Hayes River, MB

It was our last day on northern Manitoba’s Hayes River. Four women and two men in three canoes, we were fresh from a lunch break on shore. Nearing our final destination-York Factory on Hudson Bay, the oldest trading post in western Canada-we moved in a cadence achieved through two weeks of paddling with the same person in the same boat. We prattled about nothing in particular. That is, until we saw the big blond bear.

Two weeks earlier, our guide, Paul Gossen of Northern Soul Wilderness Adventures, had summarized why he thought the Hayes was worth paddling. “For someone with a bit of experience, the rapids are not crazy-difficult, and it’s beautiful and rarely visited,” he said.

Now, he was blurting, “Holy shit! There’s a polar bear.”

The yellow-furred giant stood on its hind legs, sniffing the air. Fortunately, it was not interested and bolted into the willows, leaving us in peace. We paddled northward with an even stronger sense of purpose than we’d had before the startling encounter. In two weeks, nothing about the Hayes had disappointed. Why should York Factory and Hudson Bay be any different?

The Hayes is a remote wilderness river where you’re as likely to see a polar bear as you are to see another human. The principal trade route for the Hudson’s Bay Company, the waterway changes personality many times: from a spirited river with technical pool-and-drop rapids to a great northern river distinguished by steep gravel banks and long, continual Class I-II rapids.

Our 14-day trip to York began in early August, when we set out across windy Oxford Lake under gray skies. That night we settled into our first campsite, sleeping on mossy loam between pines dripping with old-man’s beard lichen. Our scattered tents were within earshot of Knife Rapids, so-called for the sharply fractured gneiss randomly situated throughout the channel. Knife is one of the most formidable of the 10 rapids on the 12-mile stretch, historically known as the Trout River, that separates Oxford and Knee Lakes.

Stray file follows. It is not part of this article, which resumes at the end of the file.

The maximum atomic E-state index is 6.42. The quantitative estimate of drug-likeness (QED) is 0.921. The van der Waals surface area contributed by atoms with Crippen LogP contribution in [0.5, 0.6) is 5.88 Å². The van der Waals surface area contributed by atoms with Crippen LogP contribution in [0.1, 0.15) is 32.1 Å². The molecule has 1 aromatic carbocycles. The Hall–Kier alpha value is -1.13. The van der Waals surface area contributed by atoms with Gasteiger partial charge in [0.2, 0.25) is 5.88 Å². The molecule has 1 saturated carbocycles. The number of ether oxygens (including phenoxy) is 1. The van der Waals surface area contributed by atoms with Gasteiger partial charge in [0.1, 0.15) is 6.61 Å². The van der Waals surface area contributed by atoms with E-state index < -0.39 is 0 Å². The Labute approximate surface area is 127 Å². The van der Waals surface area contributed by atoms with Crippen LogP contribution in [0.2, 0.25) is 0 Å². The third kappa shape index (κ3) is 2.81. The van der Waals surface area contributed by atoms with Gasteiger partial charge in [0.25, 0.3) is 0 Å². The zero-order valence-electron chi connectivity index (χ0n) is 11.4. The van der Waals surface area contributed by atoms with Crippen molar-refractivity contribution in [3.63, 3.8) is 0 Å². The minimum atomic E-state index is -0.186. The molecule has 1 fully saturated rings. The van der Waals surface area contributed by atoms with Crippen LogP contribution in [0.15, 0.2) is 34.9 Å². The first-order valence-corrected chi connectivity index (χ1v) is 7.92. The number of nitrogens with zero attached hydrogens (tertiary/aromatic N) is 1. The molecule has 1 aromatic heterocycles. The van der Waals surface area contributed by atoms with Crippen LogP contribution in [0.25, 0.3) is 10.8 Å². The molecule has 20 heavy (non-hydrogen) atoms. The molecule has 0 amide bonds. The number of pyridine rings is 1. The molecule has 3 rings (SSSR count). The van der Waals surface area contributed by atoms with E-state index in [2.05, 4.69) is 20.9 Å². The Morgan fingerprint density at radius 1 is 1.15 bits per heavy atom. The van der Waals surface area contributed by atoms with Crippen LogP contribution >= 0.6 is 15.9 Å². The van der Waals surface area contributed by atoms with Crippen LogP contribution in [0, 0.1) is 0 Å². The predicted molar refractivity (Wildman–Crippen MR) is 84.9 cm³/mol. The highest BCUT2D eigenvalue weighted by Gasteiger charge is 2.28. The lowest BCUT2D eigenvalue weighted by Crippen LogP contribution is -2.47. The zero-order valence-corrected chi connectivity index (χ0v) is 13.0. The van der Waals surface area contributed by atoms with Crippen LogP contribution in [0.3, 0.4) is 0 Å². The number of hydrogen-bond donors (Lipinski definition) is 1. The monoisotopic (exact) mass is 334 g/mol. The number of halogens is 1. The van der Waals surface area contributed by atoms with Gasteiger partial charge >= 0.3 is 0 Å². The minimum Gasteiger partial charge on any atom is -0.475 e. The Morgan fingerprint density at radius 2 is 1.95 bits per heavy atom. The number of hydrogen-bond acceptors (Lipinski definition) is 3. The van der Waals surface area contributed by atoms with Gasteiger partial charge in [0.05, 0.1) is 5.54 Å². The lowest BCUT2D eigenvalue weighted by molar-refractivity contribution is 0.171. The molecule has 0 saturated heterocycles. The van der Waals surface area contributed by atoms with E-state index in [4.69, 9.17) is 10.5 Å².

French trader and explorer Pierre Radisson named the Hayes River in 1684, after Sir James Hayes, secretary to Prince Rupert and one of the HBC’s charter members. Besides the Trout, other segments of the river have their own names, including Bourbon, Jack Tent, Factory, Steel, Rabbit, Hill, and Riviere du Roc.

When the brigades of York boats traveled this segment, going upstream, the last of the really big rapids was Trout Falls, or the Dramstone, as they called it. At this point, the boatmen often demanded to be treated with a tipple for their toils. When whiskey or brandy was in short supply, or when they’d rationed it poorly, they resorted to immense draughts of strong black tea, noted historian Isaac Cowie. “The first quaff of this beverage, seldom with sugar, worked marvels, and toil and fatigue seemed at once forgotten,” he wrote.

As the Yorkmen did, so did we. Red Rose tea, sweetened with honey and wild mint, fueled us for an afternoon spent sailing with huge blue plastic tarps on Knee Lake. The weather had changed dramatically since our chilly put-in. We were now swimming to cool off at every opportunity.

The article was originally published on Canoe & Kayak

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